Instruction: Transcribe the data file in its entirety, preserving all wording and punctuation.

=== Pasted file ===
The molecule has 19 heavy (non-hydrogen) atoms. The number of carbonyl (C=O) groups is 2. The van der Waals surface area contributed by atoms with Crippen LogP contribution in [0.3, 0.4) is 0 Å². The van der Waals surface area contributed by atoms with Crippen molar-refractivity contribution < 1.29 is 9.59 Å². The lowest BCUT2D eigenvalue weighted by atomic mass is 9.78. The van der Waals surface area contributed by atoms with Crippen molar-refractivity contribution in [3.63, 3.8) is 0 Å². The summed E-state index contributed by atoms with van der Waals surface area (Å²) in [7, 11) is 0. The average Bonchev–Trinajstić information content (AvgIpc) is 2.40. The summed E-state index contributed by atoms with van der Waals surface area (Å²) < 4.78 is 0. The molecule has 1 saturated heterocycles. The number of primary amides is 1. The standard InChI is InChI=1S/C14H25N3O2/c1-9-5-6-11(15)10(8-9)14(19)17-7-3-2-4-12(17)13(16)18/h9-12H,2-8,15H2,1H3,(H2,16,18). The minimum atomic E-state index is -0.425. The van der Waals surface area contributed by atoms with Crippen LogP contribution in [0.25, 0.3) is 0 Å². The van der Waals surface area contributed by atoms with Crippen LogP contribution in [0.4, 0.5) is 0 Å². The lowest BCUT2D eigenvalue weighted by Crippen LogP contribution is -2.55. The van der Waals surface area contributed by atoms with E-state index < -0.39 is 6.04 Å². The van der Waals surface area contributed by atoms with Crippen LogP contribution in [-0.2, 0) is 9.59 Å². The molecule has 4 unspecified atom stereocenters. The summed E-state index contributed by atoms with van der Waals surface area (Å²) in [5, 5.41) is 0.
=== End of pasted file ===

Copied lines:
The molecule has 19 heavy (non-hydrogen) atoms. The number of carbonyl (C=O) groups is 2. The van der Waals surface area contributed by atoms with Crippen LogP contribution in [0.3, 0.4) is 0 Å². The van der Waals surface area contributed by atoms with Crippen molar-refractivity contribution < 1.29 is 9.59 Å². The lowest BCUT2D eigenvalue weighted by atomic mass is 9.78. The van der Waals surface area contributed by atoms with Crippen molar-refractivity contribution in [3.63, 3.8) is 0 Å². The summed E-state index contributed by atoms with van der Waals surface area (Å²) in [7, 11) is 0. The average Bonchev–Trinajstić information content (AvgIpc) is 2.40. The summed E-state index contributed by atoms with van der Waals surface area (Å²) < 4.78 is 0. The molecule has 1 saturated heterocycles. The number of primary amides is 1. The standard InChI is InChI=1S/C14H25N3O2/c1-9-5-6-11(15)10(8-9)14(19)17-7-3-2-4-12(17)13(16)18/h9-12H,2-8,15H2,1H3,(H2,16,18). The minimum atomic E-state index is -0.425. The van der Waals surface area contributed by atoms with Crippen LogP contribution in [0.25, 0.3) is 0 Å². The van der Waals surface area contributed by atoms with Crippen LogP contribution in [0.4, 0.5) is 0 Å². The lowest BCUT2D eigenvalue weighted by Crippen LogP contribution is -2.55. The van der Waals surface area contributed by atoms with E-state index < -0.39 is 6.04 Å². The van der Waals surface area contributed by atoms with Crippen LogP contribution in [-0.2, 0) is 9.59 Å². The molecule has 4 unspecified atom stereocenters. The summed E-state index contributed by atoms with van der Waals surface area (Å²) in [5, 5.41) is 0.